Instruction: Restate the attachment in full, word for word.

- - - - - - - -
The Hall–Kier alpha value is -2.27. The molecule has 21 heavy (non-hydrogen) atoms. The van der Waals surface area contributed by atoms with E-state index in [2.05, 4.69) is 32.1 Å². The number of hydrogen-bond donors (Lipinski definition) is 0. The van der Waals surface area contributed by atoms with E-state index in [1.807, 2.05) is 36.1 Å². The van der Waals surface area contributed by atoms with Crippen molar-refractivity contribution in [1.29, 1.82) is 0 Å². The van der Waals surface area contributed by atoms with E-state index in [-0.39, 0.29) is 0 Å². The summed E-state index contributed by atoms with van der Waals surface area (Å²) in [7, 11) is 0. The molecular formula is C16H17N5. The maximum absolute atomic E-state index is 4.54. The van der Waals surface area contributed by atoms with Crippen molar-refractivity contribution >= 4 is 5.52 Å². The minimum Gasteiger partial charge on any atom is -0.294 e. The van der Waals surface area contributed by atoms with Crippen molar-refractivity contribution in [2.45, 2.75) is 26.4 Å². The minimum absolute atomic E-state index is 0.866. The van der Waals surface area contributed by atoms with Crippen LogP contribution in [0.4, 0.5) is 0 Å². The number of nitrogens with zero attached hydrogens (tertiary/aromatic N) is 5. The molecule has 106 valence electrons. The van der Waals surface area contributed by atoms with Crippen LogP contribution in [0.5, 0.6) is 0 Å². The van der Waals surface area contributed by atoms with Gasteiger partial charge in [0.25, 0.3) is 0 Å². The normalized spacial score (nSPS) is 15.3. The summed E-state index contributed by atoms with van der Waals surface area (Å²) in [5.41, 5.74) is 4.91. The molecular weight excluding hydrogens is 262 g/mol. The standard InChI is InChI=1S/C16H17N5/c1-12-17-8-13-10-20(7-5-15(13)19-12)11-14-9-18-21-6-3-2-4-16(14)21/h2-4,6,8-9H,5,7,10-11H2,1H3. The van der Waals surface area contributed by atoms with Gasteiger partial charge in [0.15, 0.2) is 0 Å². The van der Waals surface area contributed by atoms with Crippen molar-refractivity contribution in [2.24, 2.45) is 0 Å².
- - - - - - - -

The Hall–Kier alpha value is -2.27. The molecule has 21 heavy (non-hydrogen) atoms. The van der Waals surface area contributed by atoms with E-state index in [2.05, 4.69) is 32.1 Å². The number of hydrogen-bond donors (Lipinski definition) is 0. The van der Waals surface area contributed by atoms with E-state index in [1.807, 2.05) is 36.1 Å². The van der Waals surface area contributed by atoms with Crippen molar-refractivity contribution in [1.29, 1.82) is 0 Å². The van der Waals surface area contributed by atoms with E-state index in [-0.39, 0.29) is 0 Å². The summed E-state index contributed by atoms with van der Waals surface area (Å²) in [7, 11) is 0. The molecular formula is C16H17N5. The maximum absolute atomic E-state index is 4.54. The van der Waals surface area contributed by atoms with Crippen molar-refractivity contribution >= 4 is 5.52 Å². The minimum Gasteiger partial charge on any atom is -0.294 e. The van der Waals surface area contributed by atoms with Crippen molar-refractivity contribution in [2.45, 2.75) is 26.4 Å². The minimum absolute atomic E-state index is 0.866. The van der Waals surface area contributed by atoms with Crippen LogP contribution in [0.4, 0.5) is 0 Å². The number of nitrogens with zero attached hydrogens (tertiary/aromatic N) is 5. The molecule has 106 valence electrons. The van der Waals surface area contributed by atoms with Crippen LogP contribution in [0.5, 0.6) is 0 Å². The van der Waals surface area contributed by atoms with Gasteiger partial charge in [0.25, 0.3) is 0 Å². The normalized spacial score (nSPS) is 15.3. The summed E-state index contributed by atoms with van der Waals surface area (Å²) in [5.41, 5.74) is 4.91. The molecular weight excluding hydrogens is 262 g/mol. The standard InChI is InChI=1S/C16H17N5/c1-12-17-8-13-10-20(7-5-15(13)19-12)11-14-9-18-21-6-3-2-4-16(14)21/h2-4,6,8-9H,5,7,10-11H2,1H3. The van der Waals surface area contributed by atoms with Gasteiger partial charge in [0.15, 0.2) is 0 Å². The van der Waals surface area contributed by atoms with Crippen molar-refractivity contribution in [2.24, 2.45) is 0 Å².